In his first speech outlining his priorities for the health and social care system, new Secretary of State for Health and Social Care Matt Hancock name-checked community pharmacy as part of his armoury against warnings from Labour and health trade unions that his time in post would be defined by the NHS’s ability to meet key performance targets on waiting times.
Citing “workforce, technology and prevention” as areas where he wants to see “swift and decisive progress”, Mr Hancock called for “more training [for] pharmacists based in GP surgeries and more staff to support them”, as well as a “half a billion pound package to help jump-start the rollout of innovative technology aimed at improving care for patients”.
Announcing an as yet unknown amount of investment in community pharmacy as part of measures for primary care “so people don’t need to go to hospital”, Mr Hancock said a holistic approach is needed, including a reduction of the “over-prescription of unsophisticated drugs” in favour of approaches to address physical and mental wellbeing, and the empowerment of the public to help “keep themselves more healthy at home”.
Pharmacy bodies have broadly welcomed Mr Hancock. chair of the Royal Pharmaceutical Society’s English pharmacy board, Sandra Gidley, and the Pharmaceutical Services Negotiating Committee both said they “look forward” to working with him on a long-term plan for the NHS. And the National Pharmacy Association said Mr Hancock’s appointment “presents an opportunity we can’t afford to miss”.
Nonetheless, Niall Dickson, chief executive of the NHS Confederation, warned that Jeremy Hunt’s successor has one overwhelming challenge: “how to help the NHS and the social care system to become sustainable in the face of rising demand and a severe workforce crisis”.
Some of these challenges have been thrown into stark relief by the latest NHS performance statistics. Key figures from July’s data release show a 2.4 per cent growth in the number of people attending A&E in the previous year – to more than 24 million attendances – and a 4.6 per cent increase in the number of people admitted to hospital as an emergency – up to 6.1 million.
At the end of May 2018, there were 4.1 million people on the waiting list for treatment, a rise of 7.5 per cent when compared with a year earlier. On the plus side, 88.1 per cent had been waiting for 18 weeks or less, a fall from 90.4 per cent in May 2017.
In May 2018, 92.1 per cent of people were seen by a specialist within two weeks of an urgent GP referral for suspected cancer, 97.8 per cent started a first definitive treatment for a new primary cancer and 81.1 per cent of people received a first definitive treatment for cancer following an urgent GP referral for suspected cancer within 62 days.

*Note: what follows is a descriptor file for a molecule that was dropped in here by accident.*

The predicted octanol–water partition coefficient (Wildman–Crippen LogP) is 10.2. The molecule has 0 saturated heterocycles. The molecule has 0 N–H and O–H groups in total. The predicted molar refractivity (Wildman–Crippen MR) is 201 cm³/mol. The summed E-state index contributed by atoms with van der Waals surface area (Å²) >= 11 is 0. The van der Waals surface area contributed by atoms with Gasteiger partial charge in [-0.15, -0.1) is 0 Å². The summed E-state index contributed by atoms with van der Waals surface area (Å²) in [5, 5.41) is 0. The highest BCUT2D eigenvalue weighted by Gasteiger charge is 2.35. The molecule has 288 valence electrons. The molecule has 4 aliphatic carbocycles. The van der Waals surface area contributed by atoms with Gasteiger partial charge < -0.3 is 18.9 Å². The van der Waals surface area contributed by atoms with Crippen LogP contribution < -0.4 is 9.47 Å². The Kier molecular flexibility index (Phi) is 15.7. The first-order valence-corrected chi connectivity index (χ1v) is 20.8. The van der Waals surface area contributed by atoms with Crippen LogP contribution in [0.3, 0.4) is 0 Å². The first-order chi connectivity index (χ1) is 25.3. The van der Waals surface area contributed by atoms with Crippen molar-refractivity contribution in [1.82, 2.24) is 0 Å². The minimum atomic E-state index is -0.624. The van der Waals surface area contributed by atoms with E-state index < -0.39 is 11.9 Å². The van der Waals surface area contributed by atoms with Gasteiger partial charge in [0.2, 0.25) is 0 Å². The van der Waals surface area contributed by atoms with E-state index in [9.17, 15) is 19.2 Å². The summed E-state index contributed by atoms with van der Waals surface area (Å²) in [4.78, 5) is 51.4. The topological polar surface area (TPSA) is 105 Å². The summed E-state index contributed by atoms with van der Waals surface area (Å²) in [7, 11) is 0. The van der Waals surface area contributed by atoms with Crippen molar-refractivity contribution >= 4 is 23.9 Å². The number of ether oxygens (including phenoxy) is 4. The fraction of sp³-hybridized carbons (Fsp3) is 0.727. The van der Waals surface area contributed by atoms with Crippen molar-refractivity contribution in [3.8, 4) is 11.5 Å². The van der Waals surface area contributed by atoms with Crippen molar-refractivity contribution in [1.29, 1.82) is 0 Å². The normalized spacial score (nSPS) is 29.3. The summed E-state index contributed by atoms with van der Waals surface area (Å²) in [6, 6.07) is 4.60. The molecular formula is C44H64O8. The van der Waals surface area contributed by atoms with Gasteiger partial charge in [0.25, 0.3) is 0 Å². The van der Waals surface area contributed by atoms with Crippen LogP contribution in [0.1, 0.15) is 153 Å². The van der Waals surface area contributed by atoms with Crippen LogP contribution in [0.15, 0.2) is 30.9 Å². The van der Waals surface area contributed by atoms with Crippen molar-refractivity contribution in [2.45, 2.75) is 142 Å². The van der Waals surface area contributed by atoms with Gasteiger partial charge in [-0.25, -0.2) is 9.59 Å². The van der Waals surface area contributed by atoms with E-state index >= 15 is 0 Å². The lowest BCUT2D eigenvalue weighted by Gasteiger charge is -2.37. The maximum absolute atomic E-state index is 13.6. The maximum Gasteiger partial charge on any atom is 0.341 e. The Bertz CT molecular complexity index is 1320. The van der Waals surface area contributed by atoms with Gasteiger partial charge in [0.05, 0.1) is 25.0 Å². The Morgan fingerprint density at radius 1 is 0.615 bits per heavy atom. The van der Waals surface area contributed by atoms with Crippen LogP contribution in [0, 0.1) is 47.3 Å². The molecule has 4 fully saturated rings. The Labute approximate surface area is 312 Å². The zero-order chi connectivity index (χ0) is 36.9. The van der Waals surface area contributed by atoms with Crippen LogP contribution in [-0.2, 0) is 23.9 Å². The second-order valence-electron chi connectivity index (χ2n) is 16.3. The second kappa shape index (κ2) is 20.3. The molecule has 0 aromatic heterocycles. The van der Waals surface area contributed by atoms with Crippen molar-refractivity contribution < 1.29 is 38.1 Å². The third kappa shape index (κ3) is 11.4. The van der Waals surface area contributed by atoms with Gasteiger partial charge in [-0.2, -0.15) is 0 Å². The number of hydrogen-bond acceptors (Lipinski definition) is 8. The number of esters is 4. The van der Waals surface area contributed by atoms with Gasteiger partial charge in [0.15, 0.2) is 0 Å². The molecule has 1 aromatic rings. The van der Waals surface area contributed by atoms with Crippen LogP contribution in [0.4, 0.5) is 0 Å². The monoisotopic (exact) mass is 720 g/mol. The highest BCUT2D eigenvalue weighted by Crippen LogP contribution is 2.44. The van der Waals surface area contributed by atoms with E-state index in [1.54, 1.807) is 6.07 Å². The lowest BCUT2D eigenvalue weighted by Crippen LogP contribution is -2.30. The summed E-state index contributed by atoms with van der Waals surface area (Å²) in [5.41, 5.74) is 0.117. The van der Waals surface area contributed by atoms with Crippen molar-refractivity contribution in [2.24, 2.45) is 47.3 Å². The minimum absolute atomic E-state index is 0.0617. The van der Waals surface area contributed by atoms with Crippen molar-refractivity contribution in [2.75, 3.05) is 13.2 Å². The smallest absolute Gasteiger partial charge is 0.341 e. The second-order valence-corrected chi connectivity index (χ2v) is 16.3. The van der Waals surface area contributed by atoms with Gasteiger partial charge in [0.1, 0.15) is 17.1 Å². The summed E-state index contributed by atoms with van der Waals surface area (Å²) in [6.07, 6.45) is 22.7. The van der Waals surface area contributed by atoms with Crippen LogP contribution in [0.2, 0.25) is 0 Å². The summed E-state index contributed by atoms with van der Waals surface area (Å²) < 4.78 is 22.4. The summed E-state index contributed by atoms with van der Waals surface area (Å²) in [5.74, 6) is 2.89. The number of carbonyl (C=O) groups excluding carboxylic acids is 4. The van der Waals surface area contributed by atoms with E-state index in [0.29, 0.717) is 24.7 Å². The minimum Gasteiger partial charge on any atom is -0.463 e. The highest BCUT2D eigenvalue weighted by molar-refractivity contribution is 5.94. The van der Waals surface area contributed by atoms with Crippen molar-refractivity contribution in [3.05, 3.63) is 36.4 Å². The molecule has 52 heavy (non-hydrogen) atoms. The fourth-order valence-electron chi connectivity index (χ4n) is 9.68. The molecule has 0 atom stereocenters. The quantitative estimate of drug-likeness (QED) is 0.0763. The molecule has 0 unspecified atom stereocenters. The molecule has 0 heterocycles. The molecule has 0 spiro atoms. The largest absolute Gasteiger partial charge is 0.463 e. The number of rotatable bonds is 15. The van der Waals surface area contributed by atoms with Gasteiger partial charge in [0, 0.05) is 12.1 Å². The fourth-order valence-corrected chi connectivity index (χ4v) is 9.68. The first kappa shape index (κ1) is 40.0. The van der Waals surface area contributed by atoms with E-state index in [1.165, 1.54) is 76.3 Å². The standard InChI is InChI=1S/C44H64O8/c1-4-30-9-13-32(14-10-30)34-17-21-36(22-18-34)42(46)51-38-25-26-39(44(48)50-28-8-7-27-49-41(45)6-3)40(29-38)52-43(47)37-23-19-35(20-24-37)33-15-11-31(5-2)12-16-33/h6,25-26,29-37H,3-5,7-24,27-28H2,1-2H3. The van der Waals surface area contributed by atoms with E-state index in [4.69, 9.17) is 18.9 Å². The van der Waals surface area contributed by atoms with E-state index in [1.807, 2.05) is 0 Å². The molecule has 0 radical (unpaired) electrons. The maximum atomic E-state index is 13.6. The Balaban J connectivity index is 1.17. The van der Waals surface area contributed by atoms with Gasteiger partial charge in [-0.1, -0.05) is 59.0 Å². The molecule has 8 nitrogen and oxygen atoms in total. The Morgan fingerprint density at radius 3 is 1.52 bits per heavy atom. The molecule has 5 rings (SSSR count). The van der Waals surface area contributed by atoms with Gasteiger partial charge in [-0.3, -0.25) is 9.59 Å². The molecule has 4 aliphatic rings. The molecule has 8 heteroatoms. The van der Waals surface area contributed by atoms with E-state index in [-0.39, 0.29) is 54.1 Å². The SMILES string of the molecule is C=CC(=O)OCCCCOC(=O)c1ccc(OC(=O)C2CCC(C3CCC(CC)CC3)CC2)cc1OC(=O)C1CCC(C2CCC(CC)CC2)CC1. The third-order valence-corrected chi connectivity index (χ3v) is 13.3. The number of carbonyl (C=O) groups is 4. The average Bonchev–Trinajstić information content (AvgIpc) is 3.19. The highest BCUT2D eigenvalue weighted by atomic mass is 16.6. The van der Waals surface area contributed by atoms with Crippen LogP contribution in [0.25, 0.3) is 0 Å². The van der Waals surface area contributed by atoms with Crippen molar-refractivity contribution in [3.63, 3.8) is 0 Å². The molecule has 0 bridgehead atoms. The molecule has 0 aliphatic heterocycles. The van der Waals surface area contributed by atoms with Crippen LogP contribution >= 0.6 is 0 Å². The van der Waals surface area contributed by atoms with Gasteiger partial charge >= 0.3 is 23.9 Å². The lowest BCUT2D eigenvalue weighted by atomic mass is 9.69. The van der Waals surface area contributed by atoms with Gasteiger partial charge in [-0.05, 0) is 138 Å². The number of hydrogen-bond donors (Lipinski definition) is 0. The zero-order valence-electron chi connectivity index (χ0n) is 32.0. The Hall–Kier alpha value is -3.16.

Similarly, in May 2018, 75.7 per cent of patients experiencing first episode psychosis started treatment within two weeks of referral and 51.9 per cent of patients referred to improving access to psychological therapies services recovered in April 2018, against a target of 50.0 per cent; and 78.9 per cent of children and young people with an eating disorder started urgent treatment within one week in Q4 2017/18, up from 68.7 per cent in Q4 2016/17.
Mr Dickson says these performance figures show “a system under intolerable strain”, which is “now the day-to-day reality of life at the clinical coal face”, and stresses that “it cannot go on”. His solution is “to invest in ways of providing care in the community to reduce the pressures on hospitals and other services”, which is where Mr Hancock’s promised investment in community pharmacy could make a huge difference and help pharmacy teams provide ongoing support to customers living with many of the conditions that the NHS performance statistics highlight as growing concerns.
Take cancer as an example. Delays in diagnosis and slow progress to treatment can severely limit treatment options for patients, who then face poorer survival prospects.
The accessibility of community pharmacy means it can play an essential role in early diagnosis of cancer, with pharmacy teams able to use their knowledge, experience and the relationships they have built with customers to spot signs of the disease.
In terms of mental health, too, there is plenty that pharmacy can do. The Five Year Forward View For Mental Health (2016) highlighted that people with mental health problems have poorer physical health than the general population and are often unable to access the physical healthcare they need, which contributes to avoidable health inequalities.